Quick rebound in Wuhan car sales give hope to battered industry
A recovery in China's car market is slowly gathering pace, with dealerships even in the initial virus epicenter of Wuhan seeing customers return.
Vehicle sales have been picking up since early February — albeit from a near-zero level — as showrooms gradually re-open their doors. In Wuhan, a city of 11 million, dealerships have been back in business for only a couple of weeks yet staff at some of them say daily sales have rebounded to pre-crisis levels.
"I was pretty shocked," said Zhang Jiaqi, a sales representative at an Audi AG dealer in the Wuchang district of Wuhan, which is now recording daily sales matching year-earlier levels. "It's like a boom after a two-month dormancy. I thought sales would be frozen."
The revival offers a sliver of hope for global carmakers from Audi parent Volkswagen AG to General Motors Co. and Toyota Motor Corp., whose sales are slumping in other regions of the world as the virus spreads. A recovery in China would suggest that consumers are willing to again spend on big-ticket items soon after emerging from isolation and lockdowns.
Some consumers in Wuhan are now even more willing to buy a car than before the virus crisis, as they see personal vehicles as safer than public transport, said Pan Fei, a marketing director at the Wuchang Audi shop. Demand at the store is now skewed toward smaller vehicles such as the A3, suggesting some families are buying second vehicles.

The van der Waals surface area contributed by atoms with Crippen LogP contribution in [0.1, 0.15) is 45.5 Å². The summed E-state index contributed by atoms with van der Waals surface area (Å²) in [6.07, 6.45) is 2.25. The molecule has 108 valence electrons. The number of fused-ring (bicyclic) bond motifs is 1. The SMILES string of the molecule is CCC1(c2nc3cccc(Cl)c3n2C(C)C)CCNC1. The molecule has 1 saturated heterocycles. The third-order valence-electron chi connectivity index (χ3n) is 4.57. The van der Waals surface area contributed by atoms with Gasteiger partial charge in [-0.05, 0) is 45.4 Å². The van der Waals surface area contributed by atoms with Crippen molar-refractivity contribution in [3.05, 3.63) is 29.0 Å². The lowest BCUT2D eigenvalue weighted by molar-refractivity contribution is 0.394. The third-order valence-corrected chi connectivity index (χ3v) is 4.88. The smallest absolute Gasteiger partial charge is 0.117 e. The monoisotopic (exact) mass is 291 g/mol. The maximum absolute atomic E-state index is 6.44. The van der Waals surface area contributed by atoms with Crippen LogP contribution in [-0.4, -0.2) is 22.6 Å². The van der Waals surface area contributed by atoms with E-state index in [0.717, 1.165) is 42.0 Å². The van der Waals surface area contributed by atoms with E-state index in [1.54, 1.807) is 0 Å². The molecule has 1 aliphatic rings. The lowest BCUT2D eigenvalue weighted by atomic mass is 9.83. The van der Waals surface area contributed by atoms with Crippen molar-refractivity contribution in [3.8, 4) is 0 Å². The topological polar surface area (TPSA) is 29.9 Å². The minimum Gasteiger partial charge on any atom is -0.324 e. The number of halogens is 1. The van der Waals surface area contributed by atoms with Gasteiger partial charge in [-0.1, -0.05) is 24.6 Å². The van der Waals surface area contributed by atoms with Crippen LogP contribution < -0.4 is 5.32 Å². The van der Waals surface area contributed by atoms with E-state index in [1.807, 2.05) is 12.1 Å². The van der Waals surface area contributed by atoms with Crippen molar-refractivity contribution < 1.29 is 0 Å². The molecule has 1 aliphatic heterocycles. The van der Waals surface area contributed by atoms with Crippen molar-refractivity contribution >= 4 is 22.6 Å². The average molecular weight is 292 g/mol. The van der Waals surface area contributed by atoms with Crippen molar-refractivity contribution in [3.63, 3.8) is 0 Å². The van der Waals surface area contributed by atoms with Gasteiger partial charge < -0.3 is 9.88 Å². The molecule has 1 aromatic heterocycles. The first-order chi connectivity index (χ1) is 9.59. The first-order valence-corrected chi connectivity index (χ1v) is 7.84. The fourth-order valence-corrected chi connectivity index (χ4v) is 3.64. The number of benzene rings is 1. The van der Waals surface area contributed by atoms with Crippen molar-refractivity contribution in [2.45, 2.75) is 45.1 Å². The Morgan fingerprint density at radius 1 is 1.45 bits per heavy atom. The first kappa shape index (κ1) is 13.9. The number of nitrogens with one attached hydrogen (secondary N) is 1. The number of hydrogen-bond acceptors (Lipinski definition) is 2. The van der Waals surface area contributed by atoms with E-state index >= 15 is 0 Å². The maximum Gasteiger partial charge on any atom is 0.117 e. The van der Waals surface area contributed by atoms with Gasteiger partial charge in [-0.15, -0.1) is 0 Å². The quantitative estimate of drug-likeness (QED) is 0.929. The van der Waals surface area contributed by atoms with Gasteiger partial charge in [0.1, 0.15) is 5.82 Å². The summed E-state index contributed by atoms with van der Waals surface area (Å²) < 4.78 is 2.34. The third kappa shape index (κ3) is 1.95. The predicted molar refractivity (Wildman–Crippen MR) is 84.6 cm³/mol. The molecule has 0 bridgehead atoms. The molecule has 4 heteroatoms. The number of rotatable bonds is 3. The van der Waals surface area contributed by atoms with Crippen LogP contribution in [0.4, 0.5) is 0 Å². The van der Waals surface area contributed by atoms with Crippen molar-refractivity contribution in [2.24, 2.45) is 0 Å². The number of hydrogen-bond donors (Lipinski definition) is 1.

In a nearby Cadillac dealership, sales representative Xia Tianyi said foot traffic and sales have returned to pre-shutdown levels. The store has seen a pickup in first-time buyers, with health-care professionals such as doctors now among those purchasing personal vehicles, Xia said.
Weekly retail car sales, which plummeted as much as 96% in China amid the crisis, have steadily improved for more than a month. During the first three weeks of March, sales fell 50%, 44% and 40%, respectively, according to China Passenger Car Association, which on Wednesday said preliminary data showed nationwide sales in March slipped 36% from a year ago. The group also forecast that weekly sales will rebound to last year's levels by the end of this month.
About 99% of China's showrooms had resumed operation as of April 3, with consumer traffic at the outlets rebounding to about 66% of normal levels, according to China Automobile Dealers Association.
To be sure, a sustainable rebound in China is far from certain and the latest numbers simply reflect the depth of the recent slump. The biggest market in the world was paralyzed by the outbreak, with factories and dealerships shuttered and people ordered to stay home.
Now such restrictions have been loosened, and the government has also introduced stimulus measures to spur vehicle sales. Such move may have a short-term positive effect, but it's unclear whether they help increase the underlying long-term demand.
Yet some manufacturers are cautiously positive. BMW AG said on April 6 it saw a reversal in demand trends in March "pointing to a sustainable recovery" in China.
"We are reacting to the globally challenging sales situation caused by the corona pandemic and are flexibly adapting our production volume to demand," BMW sales head Pieter Nota said in a statement. "In China, we are seeing the first signs of recovery with a strong order intake."
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